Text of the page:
Building Chrysler, Part 3: Iacocca, creativity and a whole new world

Plant No. 19) Chrysler’s 19th different plant in North America was actually built by a foreign firm – Renault in 1985 – after the French automaker attempted to re-enter the North American market by acquiring AMC/Jeep, back in 1979.

It was located near Toronto, Ontario, Canada, and built to assemble the Renault-based Eagle Premier sedans.  In 1988 it became Chrysler’s Brampton Assembly Plant when it acquired the assets of AMC and the plant was converted to handle production of the Dodge Monaco and Eagle Premier. Those products were followed by Chrysler’s LH family of cars introduced in 1992 – the Eagle Vision, Chrysler Concorde and Dodge Intrepid, plus the long-wheelbase Chrysler LHS.  It now assembles all of FCA US full-size cars for the North American market – the Chrysler 300, Dodge Charger and Challenger.  Status: Active

Brampton Assembly

New Dodge Chargers –one of three FCA car models built at the plant –roll down the assembly line at Chrysler’s Brampton Assembly Plant in Ontario, Canada.


Plant No. 20) The purchase of AMC/Jeep by Chrysler in 1988 also included the aging Kenosha Assembly Plant, the first elements of which were built in 1902 by the Thomas B. Jeffrey Company to assemble Rambler and Jeffrey vehicles.  Jeffrey ceased operation in 1916 and was taken over by Nash Motors, which produced cars at the Wisconsin facility from 1916 until 1954, when the Nash-Kelvinator Corporation merged with the Hudson Motor Car Company to create the American Motors Corporation (AMC). The last vehicles to be assembled there were the Dodge Omni and Plymouth Horizon.  After the assembly line was shut down, Chrysler continued using Kenosha to build engines until 2010.  Status: Out of service.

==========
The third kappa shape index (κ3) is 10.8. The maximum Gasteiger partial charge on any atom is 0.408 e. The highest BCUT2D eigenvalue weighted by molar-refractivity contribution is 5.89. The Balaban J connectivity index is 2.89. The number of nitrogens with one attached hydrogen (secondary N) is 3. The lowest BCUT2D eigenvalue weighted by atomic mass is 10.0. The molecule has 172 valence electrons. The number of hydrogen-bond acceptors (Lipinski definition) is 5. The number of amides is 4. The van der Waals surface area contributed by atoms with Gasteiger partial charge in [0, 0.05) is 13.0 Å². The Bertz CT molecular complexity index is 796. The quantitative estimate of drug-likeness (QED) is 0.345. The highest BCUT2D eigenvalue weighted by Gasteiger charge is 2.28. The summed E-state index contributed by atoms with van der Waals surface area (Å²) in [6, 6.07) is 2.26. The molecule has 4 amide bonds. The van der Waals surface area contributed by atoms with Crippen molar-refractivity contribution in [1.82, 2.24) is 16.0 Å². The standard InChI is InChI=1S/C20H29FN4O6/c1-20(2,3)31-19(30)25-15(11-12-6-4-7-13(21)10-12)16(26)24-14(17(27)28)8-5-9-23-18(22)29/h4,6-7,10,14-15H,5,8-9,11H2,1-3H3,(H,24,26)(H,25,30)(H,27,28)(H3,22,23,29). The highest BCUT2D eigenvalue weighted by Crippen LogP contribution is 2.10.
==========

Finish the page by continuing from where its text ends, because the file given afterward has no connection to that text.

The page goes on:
Plant Nos. 21-A and 21-B) A sprawling Jeep assembly complex located in Toledo, Ohio was acquired by Chrysler as part of the AMC/Jeep acquisition in August 1987 and has seen extensive modifications and upgrades over the years.  The original facility, known as Toledo South, was built in 1910 as a Willys-Overland assembly and engine plant.  It was the initial Willys Jeep CJ production line, with the first models earmarked for use by the U.S. Army in 1940.  Over time three different assembly lines have operated at the complex.

The entire facility became known as simply Toledo Assembly when Chrysler Corporation acquired it in the fall of 1997. The new Toledo North Assembly Plant was built for the production of the Jeep Liberty, which launched in April 2001. The 2007 Dodge Nitro launched in August 2006 and the 2008 Jeep Liberty launched in July 2007. The last Dodge Nitro rolled off the line on Dec. 16, 2011. Production of the Jeep Liberty ended on Aug. 16, 2012. The all-new 2014 Jeep Cherokee began production there on June 24, 2013. Status: Active

Home of the Jeep

Original Jeep Home — The Toledo Assembly Complex has been building Jeeps, including the iconic Wrangler, Cherokee, Grand Cherokee, Wagoneer and Grand Wagoneer have rolled off various assembly lines in Toledo.

Plant No. 22)
While not purely a Chrysler facility, the Diamond-Star Assembly plant, built in Normal, Ill. was part of a joint venture with Mitsubishi Motor Manufacturing of America.  Completed in March 1988, it was designed as the assembly line for the sporty Mitsubishi Eclipse, Eagle Talon and Plymouth Laser.  Mitsubishi had a long-standing relationship with Chrysler which began back in 1970, when Chrysler took a 15 percent share in the Japanese automaker and began selling rebadged Mitsubishis as Dodge Colts and Plymouth Champs.  The automaker also included Mitsubishi engines in many of its new models. Chrysler’s half of the joint venture was bought up by Mitsubishi in 1993, but Chrysler continued to have vehicles assembled there until 2012.  Status: Out of service.